74 














2 

7 
2 
4 

2 
3 

1 

2 

4 
1 

1 


2 
2 
1 
12 
9 
1 
2 

3 

2 

2 
1 






5 




















40 








Blow-offs and Manholes . 













Hydrants. — 56 Lowry, 27 Lowry extensions, 3 Lowry 
chucks, 48 Lowry frames and covers, 4 Lowry barrels, 12 
Lowry caps, 10 round covers, 35 Wilmarth, 1 Wilmarth 
and 16 Lowell (old), 1 wharf hydrant. 

For Hydrants. — 26 bends, 41 leugtheners, 49 covers, 86 
wastes, 21 nipples, 16 socket nuts, 42 rods, 10 wharf 



Eepoet of the Water Board. 89 

hydrant cocks, 75 brass tubes, 40 nuts, 50 stuffing boxes, 26 
valve seats, 42 rubber valves, 25 leather rings, 32 screws, 16 
heavy frames and covers, 47 frames, 73 covers, 2,898 pounds 
iron castings, 61 pounds composition ditto, 72 pairs straps, 
21 pounds Babbitt metal. 

For Stopcocks. — 2 36-inch screws, 3 30-inch ditto, 3 24- 
inch ditto, 2 20-inch ditto, 1 16-inch ditto, 1 4-inch ditto, for 
waste wire, 1 ditto for Brookline reservoir (old), 45 com- 
position screws for 4-inch gates, 1 16-inch check valve, 19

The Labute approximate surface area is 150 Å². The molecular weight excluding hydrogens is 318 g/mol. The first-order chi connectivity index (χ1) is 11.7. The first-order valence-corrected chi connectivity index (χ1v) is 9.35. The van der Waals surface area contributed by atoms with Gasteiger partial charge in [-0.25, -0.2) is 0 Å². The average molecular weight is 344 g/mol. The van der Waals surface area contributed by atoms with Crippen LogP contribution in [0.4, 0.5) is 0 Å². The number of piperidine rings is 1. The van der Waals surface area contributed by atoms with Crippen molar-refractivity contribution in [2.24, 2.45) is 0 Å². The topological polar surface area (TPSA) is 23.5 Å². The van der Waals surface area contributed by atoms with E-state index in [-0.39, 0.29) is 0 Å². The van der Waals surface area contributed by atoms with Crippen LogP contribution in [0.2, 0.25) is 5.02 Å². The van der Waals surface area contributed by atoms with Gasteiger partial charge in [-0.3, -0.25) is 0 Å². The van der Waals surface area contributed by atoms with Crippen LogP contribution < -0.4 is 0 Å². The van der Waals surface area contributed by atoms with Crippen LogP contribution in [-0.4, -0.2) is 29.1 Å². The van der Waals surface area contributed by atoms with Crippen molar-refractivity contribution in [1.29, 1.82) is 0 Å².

6-inch valves, 52 6-inch rings, 59 4-inch ditto, 60 6-inch 
stuffing boxes, 23 4-inch ditto, 9,292 pounds iron casting for 
6-inch gates, 5 frames, 5 covers. 

Meters in Shop. — 3 3-inch, 10 2-inch, 13 1-inch, 136 
J-inch. 

Stock for Meters. — 5 2-inch nipples, 3 1-inch ditto, 30 
f-inch ditto, 2 2-inch connection pieces, 8 1-inch ditto, 12 
f-ditto, 46 1-inch cocks, 18 f-inch ditto, 1 4-inch clock, 1 
3-iuch ditto, 1 2-inch ditto, 10 1-inch ditto, 25 |-iuch ditto, 

8 brass spindles, 65 rubber nipples, 13 fish boxes, 12 covers, 

9 glasses, 58 composition nipples unfinished. 

For Service Pipe. — 4 3-ihch union cocks, 94 1-inch ditto, 
119 f-inch ditto, 1,350 f-inch ditto, 78 J-inch ditto, 39 
1-inch air cocks, 32 1-iuch T cocks, 47 f-inch ditto, 35 f-inch 
ditto, 55 f-inch Y cocks, 48 f-inch thawing cocks, 18 2-inch 
tubes, 96 ll-inch ditto, 74 1-inch ditto, 711 f-inch ditto, 15 
f-inch ditto, 282 |-inch ditto, 24 2-inch nuts, 32 f-inch ditto, 
18 2-inch couplings, 46 1-inch ditto, 60 J-inch ditto, 227 
-|-inch ditto, 300 1-inch, ditto, 65 f-inch thawing couplings, 
2,000 boxes, 44 T ditto, 30 Y ditto, 116 extension tubes, 
2,200 tubes, 200 caps, 1,012 pounds unfinished composition 
castings 2 4x2 composition reducers, 93x2 ditto, 44 
2 x f inch ditto, 2 4-inch tunnel pipe, 7 3x2 iron reducers 
with 2-inch composition nipples, 41 1-inch plugs, 66 f-inch 
ditto, 81 f-inch ditto. 

12 



90 Citf Document. — No. 103. 

Lead Pipe. — l,894pounds 2-inch lead pipe, 3,080 pounds 
]|~inch ditto, 1,225 pounds 1^-inch ditto, 3,458 pounds 
1-inch ditto, 4,228 pounds |-iuch ditto, 28,175 pounds |-inch 
ditto, 3,068 pounds ^-inch ditto, 1,291 pounds 1-inch tin 
lined ditto, 2,494 pounds -§-inch ditto, 742 pounds |-inch 
ditto, 200 pounds |-inch block tin pipe, 75 pounds solder,